Ferguson Seen Through the Lens of National Unity

A commentary by Bao Tong.
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U.S. President Barack Obama (R) meets with law enforcement officials in Washington, D.C., to discuss building trust in communities following unrest in Ferguson, Mo., Dec. 1, 2014.
U.S. President Barack Obama (R) meets with law enforcement officials in Washington, D.C., to discuss building trust in communities following unrest in Ferguson, Mo., Dec. 1, 2014.

In a centralized social system, national unity is upheld as the ideal and is sought on every matter. There must be unified thinking, unified opinion, unified action and unified views.

When differences appear, this is seen as a major problem. Everyone is constantly trying to live up to expectations, and it takes a lot of energy.

In a pluralistic society, differences of opinion are the norm. Different economic interests, customs, points of view and different types of action are commonly seen.

Everyone has their own point of view, and they walk their own walk and talk their own talk. This is normal, as long as it doesn't break the law or the rules of social behavior.

All of this is regular and legal, and these differences compete with and complement each other, and must co-exist, tolerate, understand and respect each other.

U.S. tragedy

One example is the tragedy that took place in the U.S. town of Ferguson in August when a black person died during an altercation with a police officer.

There was a huge public outcry, and many people said this was the poisonous legacy of racism. They wanted the policeman to be pursued according to the law.

After three months of hearings, deliberations and interviews with witnesses, the grand jury found that the person had gotten into the police officer's car in a confrontation. There was a scuffle and he ran off, before coming back again. The entire incident lasted about a minute.

The grand jury concluded that the cop hadn't committed any crime, and no charges were brought. Once more, there was a public outcry, and many people continue to take issue with the grand jury's decision.

The issue is still highly controversial.

So what happens when there's a controversy? Of course, one must follow the legal decision of the grand jury and not charge the policeman.

Is one allowed to disagree with it? Yes, because the rights of citizens to free expression must also be protected.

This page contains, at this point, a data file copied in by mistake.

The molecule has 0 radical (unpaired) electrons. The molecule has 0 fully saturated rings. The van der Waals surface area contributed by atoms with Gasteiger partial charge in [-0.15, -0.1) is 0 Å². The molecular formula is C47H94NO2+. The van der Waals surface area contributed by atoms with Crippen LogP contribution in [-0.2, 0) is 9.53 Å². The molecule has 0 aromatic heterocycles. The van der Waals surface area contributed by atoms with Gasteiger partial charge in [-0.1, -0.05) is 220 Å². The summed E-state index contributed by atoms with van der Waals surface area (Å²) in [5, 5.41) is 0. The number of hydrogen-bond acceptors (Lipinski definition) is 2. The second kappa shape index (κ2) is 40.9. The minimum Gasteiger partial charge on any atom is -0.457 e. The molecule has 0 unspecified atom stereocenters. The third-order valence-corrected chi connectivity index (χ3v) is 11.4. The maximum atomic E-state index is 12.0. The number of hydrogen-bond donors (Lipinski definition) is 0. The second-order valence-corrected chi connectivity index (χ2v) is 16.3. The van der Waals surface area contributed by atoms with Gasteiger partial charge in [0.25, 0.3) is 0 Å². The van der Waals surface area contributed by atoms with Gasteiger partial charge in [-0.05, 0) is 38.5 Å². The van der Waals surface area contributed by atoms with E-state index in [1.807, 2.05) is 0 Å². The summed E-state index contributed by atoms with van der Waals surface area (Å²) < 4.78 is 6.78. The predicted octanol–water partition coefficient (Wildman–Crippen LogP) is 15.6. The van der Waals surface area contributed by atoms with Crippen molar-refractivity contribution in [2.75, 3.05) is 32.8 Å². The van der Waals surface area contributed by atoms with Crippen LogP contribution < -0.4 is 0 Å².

These two principles aren't mutually exclusive; they are normal manifestations of a pluralistic society.

There is no error here; rather, such controversies are proof positive that differently constituted sectors of society can function at the same time.

Obama’s response

Of particular note is the response of U.S. President Barack Obama.

When the tragedy occurred, and no one yet knew what exactly had happened, many people held the view that this was a racist attack.

At that time, the president sent his officials to offer condolences to the family of the deceased, but made no comment on the guilt or innocence of the police officer, because that was in the remit of the grand jury.

The president spoke when the grand jury reached its decision, saying that he hoped people would react rationally to the verdict, although he still offered no personal opinion on the case, because it is the right of individuals in society to express their own opinions.

What does this tell us?

It shows us that the president's powers are limited in American society. The president has no power to direct or influence or interfere in the work of the grand jury.

At the same time, he mustn't use his own power to make judgments and oppress anyone's freedom of expression.

He is just the president. He's not a judge or a referee or a teacher.

Xinhua News Agency said that the decision was "a scar on the United States' history" and a human rights violation.

Of course, Xinhua has the right to make its opinions known on all kinds of world events.

But it didn't report on the evidence collected by the grand jury; neither did it make clear that the target of its criticisms was the president, public opinion or the grand jury, the grand jury system or America's pluralistic society.

Perhaps this is a throwback to a time when we opposed the United States on principle, or perhaps it's an artifact of the distortions produced by looking at things through a centrally approved lens.

The foreign ministry spokesperson (in Beijing) said these matters were the internal affairs of the United States, and that it wouldn't comment. Perhaps it understands the outside world better than Xinhua does.

A Global Times' editorial carried an enlightening headline: "Would a Chinese Court Dare to Make Such a Divisive Decision that Incites Unrest?"

This is definitely worth some thought. We could look at it from another angle, for example: Would a Chinese court dare to make a decision that wasn't in line with what our leaders thought?

The grand jury in the Ferguson case clearly didn't take the president's condolences to the family of the deceased into account when it made its decision.

Translated by Luisetta Mudie.

Bao Tong, political aide to the late ousted premier Zhao Ziyang, is currently under house arrest at his home in Beijing.





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